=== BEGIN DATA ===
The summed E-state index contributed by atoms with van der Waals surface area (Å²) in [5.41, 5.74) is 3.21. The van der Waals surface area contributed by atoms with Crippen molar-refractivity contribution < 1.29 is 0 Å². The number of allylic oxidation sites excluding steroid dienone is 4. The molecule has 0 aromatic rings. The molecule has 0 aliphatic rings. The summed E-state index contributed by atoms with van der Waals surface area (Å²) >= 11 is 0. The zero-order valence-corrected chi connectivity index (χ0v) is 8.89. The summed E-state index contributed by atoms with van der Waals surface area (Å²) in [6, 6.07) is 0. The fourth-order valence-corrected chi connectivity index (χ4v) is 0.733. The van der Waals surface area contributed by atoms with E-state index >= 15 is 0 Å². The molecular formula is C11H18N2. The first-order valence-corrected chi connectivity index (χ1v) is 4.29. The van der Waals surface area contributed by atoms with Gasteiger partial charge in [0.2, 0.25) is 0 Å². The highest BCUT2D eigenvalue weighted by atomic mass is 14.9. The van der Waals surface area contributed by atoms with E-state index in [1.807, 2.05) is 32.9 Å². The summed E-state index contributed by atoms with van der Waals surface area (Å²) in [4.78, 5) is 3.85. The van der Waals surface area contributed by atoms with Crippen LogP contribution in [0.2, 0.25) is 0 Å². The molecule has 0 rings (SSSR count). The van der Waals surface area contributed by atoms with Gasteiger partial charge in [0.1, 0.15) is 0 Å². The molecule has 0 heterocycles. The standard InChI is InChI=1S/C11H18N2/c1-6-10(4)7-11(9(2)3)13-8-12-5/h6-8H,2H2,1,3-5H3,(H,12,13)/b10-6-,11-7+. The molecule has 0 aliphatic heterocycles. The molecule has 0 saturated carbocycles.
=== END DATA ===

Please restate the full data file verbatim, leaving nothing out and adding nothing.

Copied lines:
The summed E-state index contributed by atoms with van der Waals surface area (Å²) in [5.41, 5.74) is 3.21. The van der Waals surface area contributed by atoms with Crippen molar-refractivity contribution < 1.29 is 0 Å². The number of allylic oxidation sites excluding steroid dienone is 4. The molecule has 0 aromatic rings. The molecule has 0 aliphatic rings. The summed E-state index contributed by atoms with van der Waals surface area (Å²) >= 11 is 0. The zero-order valence-corrected chi connectivity index (χ0v) is 8.89. The summed E-state index contributed by atoms with van der Waals surface area (Å²) in [6, 6.07) is 0. The fourth-order valence-corrected chi connectivity index (χ4v) is 0.733. The van der Waals surface area contributed by atoms with E-state index >= 15 is 0 Å². The molecular formula is C11H18N2. The first-order valence-corrected chi connectivity index (χ1v) is 4.29. The van der Waals surface area contributed by atoms with Gasteiger partial charge in [0.2, 0.25) is 0 Å². The highest BCUT2D eigenvalue weighted by atomic mass is 14.9. The van der Waals surface area contributed by atoms with E-state index in [1.807, 2.05) is 32.9 Å². The summed E-state index contributed by atoms with van der Waals surface area (Å²) in [4.78, 5) is 3.85. The van der Waals surface area contributed by atoms with Crippen LogP contribution in [0.2, 0.25) is 0 Å². The molecule has 0 rings (SSSR count). The van der Waals surface area contributed by atoms with Gasteiger partial charge in [0.1, 0.15) is 0 Å². The molecule has 0 heterocycles. The standard InChI is InChI=1S/C11H18N2/c1-6-10(4)7-11(9(2)3)13-8-12-5/h6-8H,2H2,1,3-5H3,(H,12,13)/b10-6-,11-7+. The molecule has 0 aliphatic heterocycles. The molecule has 0 saturated carbocycles.